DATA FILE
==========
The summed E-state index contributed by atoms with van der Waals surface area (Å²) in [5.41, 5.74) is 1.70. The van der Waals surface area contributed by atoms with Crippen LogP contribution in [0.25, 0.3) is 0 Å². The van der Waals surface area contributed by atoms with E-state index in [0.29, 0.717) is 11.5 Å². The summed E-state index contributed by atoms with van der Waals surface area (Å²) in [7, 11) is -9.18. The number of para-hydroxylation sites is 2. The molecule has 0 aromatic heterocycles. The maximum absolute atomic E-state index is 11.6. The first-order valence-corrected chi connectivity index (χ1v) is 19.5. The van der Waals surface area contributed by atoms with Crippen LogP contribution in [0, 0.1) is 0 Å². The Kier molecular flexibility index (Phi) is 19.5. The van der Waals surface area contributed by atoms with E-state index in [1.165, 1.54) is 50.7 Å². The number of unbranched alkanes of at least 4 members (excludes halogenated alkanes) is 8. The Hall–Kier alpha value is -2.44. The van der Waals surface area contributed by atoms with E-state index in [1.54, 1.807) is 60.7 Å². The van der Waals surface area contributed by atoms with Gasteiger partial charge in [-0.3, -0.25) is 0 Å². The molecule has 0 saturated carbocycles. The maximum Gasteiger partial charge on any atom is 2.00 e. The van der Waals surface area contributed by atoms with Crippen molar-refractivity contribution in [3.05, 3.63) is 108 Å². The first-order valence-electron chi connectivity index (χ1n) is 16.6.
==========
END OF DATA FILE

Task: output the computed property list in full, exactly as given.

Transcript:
The summed E-state index contributed by atoms with van der Waals surface area (Å²) in [5.41, 5.74) is 1.70. The van der Waals surface area contributed by atoms with Crippen LogP contribution in [0.25, 0.3) is 0 Å². The van der Waals surface area contributed by atoms with E-state index in [0.29, 0.717) is 11.5 Å². The summed E-state index contributed by atoms with van der Waals surface area (Å²) in [7, 11) is -9.18. The number of para-hydroxylation sites is 2. The molecule has 0 aromatic heterocycles. The maximum absolute atomic E-state index is 11.6. The first-order valence-corrected chi connectivity index (χ1v) is 19.5. The van der Waals surface area contributed by atoms with Crippen LogP contribution in [0, 0.1) is 0 Å². The Kier molecular flexibility index (Phi) is 19.5. The van der Waals surface area contributed by atoms with E-state index in [1.165, 1.54) is 50.7 Å². The number of unbranched alkanes of at least 4 members (excludes halogenated alkanes) is 8. The Hall–Kier alpha value is -2.44. The van der Waals surface area contributed by atoms with E-state index in [1.54, 1.807) is 60.7 Å². The van der Waals surface area contributed by atoms with Gasteiger partial charge in [-0.3, -0.25) is 0 Å². The molecule has 0 saturated carbocycles. The maximum Gasteiger partial charge on any atom is 2.00 e. The van der Waals surface area contributed by atoms with Crippen molar-refractivity contribution in [3.05, 3.63) is 108 Å². The first-order valence-electron chi connectivity index (χ1n) is 16.6.